Window sticker helps NJ woman get kidney, raise donor awareness
LAWRENCE TOWNSHIP (Mercer) — After more than four years of driving his wife Nancy to her early morning dialysis treatments Dennis Van Horn knew he had to do something bigger to help her. In the end a window sticker on his rear windshield made all the difference, and he hopes it will make a difference in other people's lives as well.
Van Horn said he got the idea for the sticker after seeing a similar one on Facebook. After looking at other versions online he said he "felt kind of confident" because "I figured if it went on the internet there'd be somebody out there." And while it took some time, and inquiries from dozens of people, his wife got the kidney she had been hoping for almost a month ago.
While most kidney transplants come from cadavers, Van Horn said the sign was "directly responsible" for finding a living donor, which usually has a longer lifespan for the person getting the organ. He also credited local business FastSigns for donating the materials and labor to have the sticker installed.
Once the sticker was in his windshield he said they couldn't go anywhere without someone reaching out and offering to help. Whether it was a vacation to the Outer Banks in North Carolina, or to Pittsburgh for a football game, the calls and texts kept coming.
A woman from Mississippi even flew up to Philadelphia to see if she could be a match. After three days of tests it was determined that she was not a match, but Van Horn said the tests also revealed that the woman had tuberculosis, which she wouldn't have gotten treated for had she not gone through the process.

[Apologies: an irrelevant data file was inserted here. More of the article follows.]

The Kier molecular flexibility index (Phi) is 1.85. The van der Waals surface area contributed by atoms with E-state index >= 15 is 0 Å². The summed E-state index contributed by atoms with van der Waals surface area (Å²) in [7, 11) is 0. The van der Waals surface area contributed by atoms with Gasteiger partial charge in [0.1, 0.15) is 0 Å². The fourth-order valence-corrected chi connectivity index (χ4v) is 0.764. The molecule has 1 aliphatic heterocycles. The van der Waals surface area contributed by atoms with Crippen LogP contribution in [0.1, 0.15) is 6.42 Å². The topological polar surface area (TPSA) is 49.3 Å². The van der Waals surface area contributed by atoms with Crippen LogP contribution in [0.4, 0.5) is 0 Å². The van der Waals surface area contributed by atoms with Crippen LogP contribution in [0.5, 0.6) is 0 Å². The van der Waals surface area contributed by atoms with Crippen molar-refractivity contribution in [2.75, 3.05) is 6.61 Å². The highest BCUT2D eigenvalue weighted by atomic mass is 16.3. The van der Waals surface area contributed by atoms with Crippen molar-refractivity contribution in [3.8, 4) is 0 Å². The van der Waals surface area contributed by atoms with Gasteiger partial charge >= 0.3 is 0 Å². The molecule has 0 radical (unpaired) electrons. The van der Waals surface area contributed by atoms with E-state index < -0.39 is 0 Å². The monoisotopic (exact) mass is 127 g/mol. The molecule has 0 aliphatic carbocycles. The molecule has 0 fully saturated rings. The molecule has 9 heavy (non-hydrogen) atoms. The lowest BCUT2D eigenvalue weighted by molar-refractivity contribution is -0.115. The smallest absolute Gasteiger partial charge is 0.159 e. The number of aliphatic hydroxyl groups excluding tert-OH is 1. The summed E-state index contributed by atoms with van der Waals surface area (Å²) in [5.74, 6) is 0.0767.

In the end though, it wasn't an online post, or a person seeing the sticker while the Van Horns were on the road that helped them find a donor; it was a woman walking her dog on the street where they live. The woman's husband had unsuccessfully tried to donate part of his liver in the past, Van Horn said, so when his wife saw this opportunity she thought he would be interested.
Van Horn did not identify the man to protect his privacy, but said one night in March he came knocking on the Van Horn's door and the slow process to donation got started. As it turned out, the man, who lived less than two miles from the Van Horns was not a viable donor for Nancy. However, working with the people at the University of Pennsylvania Medical Center they were able to put together a "shared donor" program where four people, including Nancy were able to get new kidneys.
Nancy got her new kidney last month, and since then her husband said she is doing "much better." A month of not having to go to dialysis has also been a welcome change for the Van Horns.
"Snow or rain or shine you cannot go without dialysis," he said. "We had to get up at 5 in the morning because we had first shift to be there by 6 and then I would be picking her up by 10-10:30, and that was Monday, Wednesday and Friday."
An admitted "born cynic," Van Horn said going through the whole experience has made him realize that "there's a lot more good people out there than I ever thought." From the total strangers who offered to be tested, to the folks at FastSign who donated the sign for people to see, to the couple that helped provide the kidney, he said they've seen the best in a lot of people.
"The guy that donated his kidney is just an incredible person," he said. "We still keep in touch. I know we always will."
Van Horn also knows that many people are not as lucky as his family. He said the wait for a kidney in New Jersey can be as long as seven years, as long as six years in Pennsylvania, and as long as 11 years in New York. While dialysis can help patients wait for a donor, there is such a shortage of viable organs that some die before they can get a transplant.
As his wife continues to recover from the transplant, Van Horn said the whole experience has made him a proponent of all organ donation. He said whether it is from a living donor, or someone who has recently died, a person making that decision can help countless lives.
"When you talk about transplants, it virtually takes nothing away from you for being a cadaver donor," he said. "It takes a really special person to do it, to be a live donor."